Matthew Clements/ MCaviationimages.com was at Yeovilton for the Sea Harrier's last hurrah on 14 March
The aircraft that played a key role in the British victory in the Falklands War is currently in the process of being decommissioned due to budget constraints and the promise of a more technically developed aircraft.
In 2002 the Ministry of Defence announced plans to withdraw the Sea Harrier from service by 2006. The aircraft's replacement, the Lockheed/Northrop/BAE F-35, is not due until 2012 at the earliest, however the MoD argues that significant expenditure would be required to upgrade the fleet for only six years service. Although the youngest Sea Harrier only joined the Navy in 1999, the FA2s are almost all-metal, unlike the largely composite RAF Harriers. This increased weight and the relative lack of thrust from the early Pegasus engine restricts operational use of the Sea Harrier - for example FA2s often have to drop unused weapons in the sea before landing, particularly in hot climates. The natural option to install higher-rated Pegasus engines would not be as straightforward as the Harrier GR7 upgrade and would likely be an expensive and slow process. Furthermore, the Sea Harriers are subject to a generally more hostile environment than land-based Harriers, with corrosive salt spray a particular problem. As of 31 March 2006, all Sea Harriers will have been retired from service.
Opponents have argued that the loss of the Sea Harrier would leave the Royal Navy without effective air-defence capability for too long. The Mod argues that the Type 45 destroyer, due to enter service by the end of the decade, will provide sufficient anti-aircraft warfare (AAW) capability. The Royal Navy's Fleet Air Arm will continue to share the other component of Joint Force Harrier, the Harrier GR7 and the upgraded Harrier GR9 with the RAF, with the two front-line squadrons, 800 and 801 Naval Air Squadrons, expected to reform using the GR9 by 2007. The projected purchase of around 150 F-35s will be split between the two services and they will operate from the Royal Navy's Future Carriers (CVF), the HMS Queen Elizabeth and HMS Prince of Wales.
Harrier is the only operational VSTOL jet aircraft in the western world
and, until the full introduction of Typhoon, the Sea Harrier was also
the only 'swing' role aircraft in the British inventory. However the Royal
Air Force, Royal Navy, United States Marines, Indian Navy, Spanish Navy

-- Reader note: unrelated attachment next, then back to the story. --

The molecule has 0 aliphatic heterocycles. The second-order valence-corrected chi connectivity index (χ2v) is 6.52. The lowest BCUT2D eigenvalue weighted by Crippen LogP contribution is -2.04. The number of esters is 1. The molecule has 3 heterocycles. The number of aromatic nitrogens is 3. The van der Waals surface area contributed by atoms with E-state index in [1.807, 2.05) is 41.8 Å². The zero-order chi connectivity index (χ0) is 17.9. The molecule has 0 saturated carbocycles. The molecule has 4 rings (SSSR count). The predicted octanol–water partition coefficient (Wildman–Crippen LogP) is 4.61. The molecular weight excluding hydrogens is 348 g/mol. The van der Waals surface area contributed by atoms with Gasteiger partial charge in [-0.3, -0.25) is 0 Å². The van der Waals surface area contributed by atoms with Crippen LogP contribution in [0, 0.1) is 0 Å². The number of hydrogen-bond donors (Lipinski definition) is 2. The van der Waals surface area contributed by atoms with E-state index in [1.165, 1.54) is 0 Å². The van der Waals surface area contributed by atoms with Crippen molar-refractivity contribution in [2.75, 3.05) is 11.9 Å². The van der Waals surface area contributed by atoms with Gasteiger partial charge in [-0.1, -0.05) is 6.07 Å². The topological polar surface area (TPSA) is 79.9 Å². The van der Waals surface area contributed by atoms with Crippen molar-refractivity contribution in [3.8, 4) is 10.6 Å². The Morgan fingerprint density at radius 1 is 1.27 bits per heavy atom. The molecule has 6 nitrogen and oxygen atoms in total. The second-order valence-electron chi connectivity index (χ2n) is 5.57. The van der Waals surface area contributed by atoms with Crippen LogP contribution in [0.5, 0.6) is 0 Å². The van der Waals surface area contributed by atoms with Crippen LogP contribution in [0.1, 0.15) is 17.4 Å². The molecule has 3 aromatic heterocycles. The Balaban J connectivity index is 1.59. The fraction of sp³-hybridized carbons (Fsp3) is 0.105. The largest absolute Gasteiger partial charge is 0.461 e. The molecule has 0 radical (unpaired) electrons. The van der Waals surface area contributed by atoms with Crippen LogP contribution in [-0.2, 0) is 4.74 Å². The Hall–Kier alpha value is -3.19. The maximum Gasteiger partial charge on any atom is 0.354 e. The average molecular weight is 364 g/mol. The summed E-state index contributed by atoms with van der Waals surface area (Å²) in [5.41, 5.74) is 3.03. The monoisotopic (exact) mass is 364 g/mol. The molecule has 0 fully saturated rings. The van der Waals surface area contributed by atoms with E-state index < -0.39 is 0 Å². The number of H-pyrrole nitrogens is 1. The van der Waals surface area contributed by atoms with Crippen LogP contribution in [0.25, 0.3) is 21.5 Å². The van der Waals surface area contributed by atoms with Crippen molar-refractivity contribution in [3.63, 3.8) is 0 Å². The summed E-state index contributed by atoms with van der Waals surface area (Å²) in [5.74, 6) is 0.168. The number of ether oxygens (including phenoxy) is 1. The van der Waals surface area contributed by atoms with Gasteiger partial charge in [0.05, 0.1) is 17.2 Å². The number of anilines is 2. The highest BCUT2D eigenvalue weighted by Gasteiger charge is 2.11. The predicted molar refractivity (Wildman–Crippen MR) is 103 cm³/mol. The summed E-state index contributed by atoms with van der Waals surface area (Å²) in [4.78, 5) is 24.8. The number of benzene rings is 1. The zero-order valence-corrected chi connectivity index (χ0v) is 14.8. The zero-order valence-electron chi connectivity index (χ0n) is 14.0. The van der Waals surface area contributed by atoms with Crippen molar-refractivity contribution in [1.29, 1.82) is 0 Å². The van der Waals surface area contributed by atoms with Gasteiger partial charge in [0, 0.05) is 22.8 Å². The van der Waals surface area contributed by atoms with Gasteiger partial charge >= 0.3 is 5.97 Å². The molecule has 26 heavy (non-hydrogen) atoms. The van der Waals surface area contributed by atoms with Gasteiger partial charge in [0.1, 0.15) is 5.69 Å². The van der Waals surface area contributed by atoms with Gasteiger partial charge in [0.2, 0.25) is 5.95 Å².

and Italian Navy all operate derivatives of the original Harrier introduced
into service in 1969. The Indian Navy is in the process of upgrading up
to fifteen Sea Harriers with Israel by installing the Elta EL/M-2032 radar
and the Rafael 'Derby' medium range air to air missile. This will enable
the Sea Harrier to remain in Indian service till beyond 2012 and also
see limited service off the new carriers the Navy will acquire by that
The FA2 (Fighter Attack) is a development of its predecessor the Sea Harrier FRS1 (Fighter/Reconnaissance/Strike) concentrating on the avionics and weapons system of the aircraft giving it a much improved air-to-air combat capability, essential to its main task of providing a carrier group with air defence. The Blue Vixen radar, coupled with the medium range AIM-120 AMRAAM missile, gives the FA2 the ability to engage hostile aircraft before they come into visual range. Although the main task of the FA2 was air defence it had the capability to be used in the ground attack role - however, the GR7/GR9 would be the first choice of aircraft for this type of mission.
801 Naval Air Squadron was first commissioned on 28 January 1981 with the Sea Harrier FRS1. Since then it has been based at RNAS Yeovilton or at sea on one of three carriers, HMS Ark Royal, Invincible or Illustrious. The squadron initially formed with five aircraft and during the Falklands campaign reached a maximum of eleven aircraft.
During the conflict in 1982 aboard HMS Invincible, the Sea Harriers were to operate in their primary air defence role with the Harrier GR3s from 1 Squadron expected to act as attrition replacements for the Sea Harriers. However the Sea Harriers claimed twenty-four kills with no losses in air combat (two were lost to ground fire and four in accidents), 801 Squadron alone claiming eight kills and probables that were unconfirmed. 801 achieved a sortie rate of 99% for all missions tasked, fired twelve missiles and 3,000 rounds of 30mm cannon and dropped fifty-six bombs.